One of the primary purposes of biochar is to restore and improve the soil conditions. As a “hotel for microorganisms”, biochar brings life into the topsoil and allows the rhizosphere to flourish. This results in significantly healthier plants without the need for conventional fertilizers.
If land restoration is your goal, then it’s impossible to overlook the value of bamboo. This tenacious grass requires little in the way of nutrients and is able to gain a foothold quickly. As it does so, bamboo binds the soil and prevents erosion. In addition, the fallen leaves and healthy roots contribute to the humus and bolster the topsoil.
As such, biochar and bamboo really go hand in hand. Not to say that you should uproot your garden or clear the forest and replace it with bamboo. But in areas degraded by flooding, clearcutting, mining, and other disasters — either natural or manmade — bamboo and biochar both have the special ability to restore life.
The two are also especially effective for soil remediation. In areas of heavy pollution, where the landscape is tainted with petroleum or chemical runoff, biochar and bamboo have been shown to extract these toxins and make the soil more hospitable for farming.
Higher quality biochar
On the question of whether bamboo produces a better quality of biochar than other feedstocks, the verdict is still out. I’ve spoken with a few bamboo enthusiasts who insist that bamboo biochar is the best, and I’d like to believe them. But at this point, I’ve not seen any solid scientific evidence to support this theory.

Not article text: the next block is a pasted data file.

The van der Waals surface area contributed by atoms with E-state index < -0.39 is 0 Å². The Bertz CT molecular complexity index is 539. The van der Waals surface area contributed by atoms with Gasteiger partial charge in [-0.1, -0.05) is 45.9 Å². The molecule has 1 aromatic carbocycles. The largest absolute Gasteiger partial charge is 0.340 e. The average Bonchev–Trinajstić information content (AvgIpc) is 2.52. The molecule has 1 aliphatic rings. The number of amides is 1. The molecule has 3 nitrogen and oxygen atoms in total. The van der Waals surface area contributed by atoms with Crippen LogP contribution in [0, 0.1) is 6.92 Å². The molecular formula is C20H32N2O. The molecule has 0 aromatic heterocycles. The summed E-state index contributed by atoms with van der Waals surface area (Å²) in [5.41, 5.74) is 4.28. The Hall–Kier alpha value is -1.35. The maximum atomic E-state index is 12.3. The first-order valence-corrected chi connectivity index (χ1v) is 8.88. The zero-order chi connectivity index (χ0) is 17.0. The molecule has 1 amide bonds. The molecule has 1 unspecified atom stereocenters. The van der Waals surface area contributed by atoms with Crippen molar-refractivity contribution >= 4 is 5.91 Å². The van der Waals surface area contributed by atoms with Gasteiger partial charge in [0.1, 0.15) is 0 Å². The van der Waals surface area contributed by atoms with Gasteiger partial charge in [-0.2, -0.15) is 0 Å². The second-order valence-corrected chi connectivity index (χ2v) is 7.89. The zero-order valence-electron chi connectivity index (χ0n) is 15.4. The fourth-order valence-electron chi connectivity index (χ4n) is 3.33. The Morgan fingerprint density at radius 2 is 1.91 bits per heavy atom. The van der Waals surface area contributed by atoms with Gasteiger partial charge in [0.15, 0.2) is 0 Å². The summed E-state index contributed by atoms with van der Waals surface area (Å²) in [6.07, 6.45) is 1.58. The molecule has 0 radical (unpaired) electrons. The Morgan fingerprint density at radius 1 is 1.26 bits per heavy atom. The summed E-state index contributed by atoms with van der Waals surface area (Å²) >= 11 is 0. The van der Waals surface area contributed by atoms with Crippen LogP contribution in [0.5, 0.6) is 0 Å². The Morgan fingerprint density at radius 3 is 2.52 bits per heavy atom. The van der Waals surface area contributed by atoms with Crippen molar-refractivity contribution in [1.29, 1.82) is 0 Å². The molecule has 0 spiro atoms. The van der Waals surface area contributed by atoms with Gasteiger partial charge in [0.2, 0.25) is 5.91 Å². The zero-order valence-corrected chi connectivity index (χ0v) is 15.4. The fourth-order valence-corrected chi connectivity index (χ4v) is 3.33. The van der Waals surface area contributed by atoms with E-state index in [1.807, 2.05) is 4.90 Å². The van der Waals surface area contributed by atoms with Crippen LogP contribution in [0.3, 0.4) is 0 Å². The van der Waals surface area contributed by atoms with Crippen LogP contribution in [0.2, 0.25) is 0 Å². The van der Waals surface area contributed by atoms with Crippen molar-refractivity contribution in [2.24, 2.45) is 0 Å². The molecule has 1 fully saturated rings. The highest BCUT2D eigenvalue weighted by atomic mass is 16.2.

On the one hand, bamboo is woody and dense, with relatively high levels of carbon. And compared to other woody biomass like trees, bamboo burns more quickly, because the poles are generally hollow. This makes the pyrolysis process more efficient.
On the other hand, some claim that bamboo makes better biochar on account of other traits like its porosity. It’s important for biochar to be porous, but it’s not clear whether that characteristic carries over and results in any difference with the finished product.
I have also heard it said that bamboo’s high silica content gives the biochar a higher cation-exchange capacity. More negatively charged soil particles will attract more nutrients that are positively charged, thereby increasing the soil fertility. Again, I’ve not seen any hard evidence to confirm this conjecture. Supposedly, the high silica profile also leads to better quality wood vinegar, one of the numerous co-products that can be collected during pyrolysis. This is according to Michael Wittman of Blue Sky Biochar.
The most important reasons to advocate for bamboo as a biochar feedstock are pretty similar to the reasons we endorse bamboo in general. For carbon sequestration and renewability, nothing quite compares to bamboo. And since carbon removal is one of the key benefits of biochar, it makes a certain amount of sense to pair the two together.
But is bamboo biochar going to make a bigger impact on your soil quality and your crop yields than other biochar? Probably not. In the end, as long as you’re adding biochar, the difference to not using biochar at all is going to be the most striking comparison. Still more scientific documentation is required in this area as well, but we’ve seen more than enough evidence with our own eyes to be thoroughly convinced.
And at the end of the day, when it comes to making biochar, it’s not a competition. The point is to do what makes sense with the available resources in any given environment. It’s all about regenerating agricultural land and converting waste into something of far greater value. So use what you have, and do your best to leave the land better than you found it.